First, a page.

Antibody dependent cellular cytotoxicity (ADCC) is a recently described mechanism of immunologic lysis in which cellular targets sensitized by specific antibodies are efficiently and selectively lysed by Fc receptor (FcR) bearing nonspecific effectors. Immunoglobulins of various classes (IgG, IgM, IgA, IgE) and various cellular effectors (large granular lymphocytes, monocyte/macrophages, T lymphocytes, neutrophils, and eosinophils) can induce ADCC in vitro, and the importance of ADCC in vivo is being tested experimentally in resistance to viral, bacterial, and parasitic infection, in tumor surveillance, in allograft rejection, and in inflammatory diseases. There is much indirect evidence that ADCC may be the mechanism of damage of different cellular targets in skin diseases, but the best direct evidence concerns immunologic keratinocyte damage, especially in cutaneous lupus erythematosus (LE). The authors have shown that keratinocytes of several species are highly susceptible to lymphocyte and monocyte-mediated ADCC, but not to neutrophil or eosinophil ADCC in vitro using two different cytotoxicity assays. In contrast, complement was a relatively ineffective mediator of lysis of metabolically intact keratinocyte targets. Patients with certain cutaneous lupus syndromes have serum antibodies capable of inducing monocyte and lymphocyte ADCC of targets coated with extractable nuclear antigens. The authors have shown that these antigens apparently move to the cell membrane of keratinocytes in vitro following ultraviolet irradiation. In an animal model, they have shown that antibodies to SSA/Ro bind to human keratinocytes in vivo, especially after ultraviolet irradiation.

  19. Dengue Fever

    Science.gov (United States)

    ... A Text Size What's in this article? About Dengue Fever Signs & Symptoms Diagnosis Treatment Prevention en español Fiebre del dengue Dengue fever is ... the illness from spreading to others. previous continue Prevention There is no vaccine to prevent dengue fever, so if children live in or will ...

  20. 登革病毒包膜蛋白疫苗的研究进展%Study Progress on Dengue Vaccine Based on Envelope Protein

    Institute of Scientific and Technical Information of China (English)

    李雪玲

    2012-01-01

    Dengue is a mosquito-borne viral disease, caused by four antigenically distinct serotypes of dengue viruses which can result in illness ranging from a mild fever to hemorrhaging, shock, or even death. Currently there are no approved vaccines preventing dengue. Cross-protection between dengue virus serotype is limited and antibody dependent enhancement contributes significantly to the severity of the disease. The major challenge is to induce a broad durable immune response against all four serotypes of dengue virus simultaneously. Most strategies for the development of dengue vaccine focused on the envelope protein of dengue virus. The recent developments of dengue vaccines based on envelope protein are discussed in the articles.%登革热由登革病毒引起,有时会发生更严重的登革出血热和登革休克综合征,严重威胁人类的健康.登革病毒疫苗的研究已有50多年的历史,迄今仍无有效的疫苗被批准使用.病情加重的发病机制可能与抗体依赖的增强作用有关,理想的登革疫苗是对四种血清型登革病毒都具有保护作用.包膜蛋白是登革病毒的主要抗原,现以包膜蛋白为目的抗原的登革疫苗的研究作一综述.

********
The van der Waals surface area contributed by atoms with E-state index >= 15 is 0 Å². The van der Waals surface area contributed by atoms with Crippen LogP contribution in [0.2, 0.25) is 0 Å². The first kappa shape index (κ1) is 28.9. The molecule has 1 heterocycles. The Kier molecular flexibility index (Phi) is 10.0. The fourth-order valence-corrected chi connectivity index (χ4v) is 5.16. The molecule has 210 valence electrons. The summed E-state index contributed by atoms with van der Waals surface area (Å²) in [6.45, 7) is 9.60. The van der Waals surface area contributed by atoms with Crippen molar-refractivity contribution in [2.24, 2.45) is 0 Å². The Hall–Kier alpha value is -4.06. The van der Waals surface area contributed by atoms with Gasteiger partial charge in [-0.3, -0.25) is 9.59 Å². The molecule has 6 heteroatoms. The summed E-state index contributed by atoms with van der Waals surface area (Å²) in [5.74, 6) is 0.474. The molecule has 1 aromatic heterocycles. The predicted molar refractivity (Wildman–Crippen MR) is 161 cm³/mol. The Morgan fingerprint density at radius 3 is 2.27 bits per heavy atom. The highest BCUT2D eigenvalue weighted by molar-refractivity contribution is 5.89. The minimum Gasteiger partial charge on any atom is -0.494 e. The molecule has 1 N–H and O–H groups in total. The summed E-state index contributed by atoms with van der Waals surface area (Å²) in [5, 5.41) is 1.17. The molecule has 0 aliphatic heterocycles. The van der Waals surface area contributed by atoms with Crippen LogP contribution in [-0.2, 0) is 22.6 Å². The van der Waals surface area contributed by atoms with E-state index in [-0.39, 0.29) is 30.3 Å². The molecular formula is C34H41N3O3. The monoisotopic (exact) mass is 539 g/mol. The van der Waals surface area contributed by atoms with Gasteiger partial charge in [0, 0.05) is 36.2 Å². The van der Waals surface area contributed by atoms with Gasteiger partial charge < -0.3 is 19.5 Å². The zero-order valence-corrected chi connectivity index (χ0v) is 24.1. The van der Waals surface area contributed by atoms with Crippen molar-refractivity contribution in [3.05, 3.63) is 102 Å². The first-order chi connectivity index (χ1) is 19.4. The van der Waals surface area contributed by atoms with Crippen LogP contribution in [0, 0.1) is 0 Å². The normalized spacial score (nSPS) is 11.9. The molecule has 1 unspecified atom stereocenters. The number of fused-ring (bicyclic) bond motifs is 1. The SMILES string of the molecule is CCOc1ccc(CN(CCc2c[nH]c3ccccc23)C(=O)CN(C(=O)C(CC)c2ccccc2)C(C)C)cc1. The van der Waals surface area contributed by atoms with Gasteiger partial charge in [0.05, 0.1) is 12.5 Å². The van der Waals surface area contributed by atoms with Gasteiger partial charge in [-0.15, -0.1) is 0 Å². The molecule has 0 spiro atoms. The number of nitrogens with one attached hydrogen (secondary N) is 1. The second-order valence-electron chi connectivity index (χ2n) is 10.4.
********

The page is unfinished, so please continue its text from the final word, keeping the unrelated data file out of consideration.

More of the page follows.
1. Evasion of the human innate immune system by dengue virus

    OpenAIRE

    Pagni, Sarah; Fernandez-Sesma, Ana

    2012-01-01

    Dengue virus is a worldwide health problem, with billions of people at risk annually. Dengue virus causes a spectrum of diseases, namely dengue fever, dengue hemorrhagic fever and dengue shock syndrome with the latter two being linked to death. Understanding how dengue is able to evade the immune system and cause enhanced severity of disease is the main topics of interest in the Fernandez-Sesma laboratory at Mount Sinai School of Medicine. Using primary human immune cells, our group investiga...

  2. Dengue Prevention

    Science.gov (United States)

    ... Think You Have Dengue Epidemiology Entomology/Ecology Mosquito Life-Cycle Mosquito Aquatic Habitats Dengue And Climate Clinical/Laboratory ... find indoors and wear repellent! List of repellant products approved by the EPA : http://cfpub.epa.gov/ ...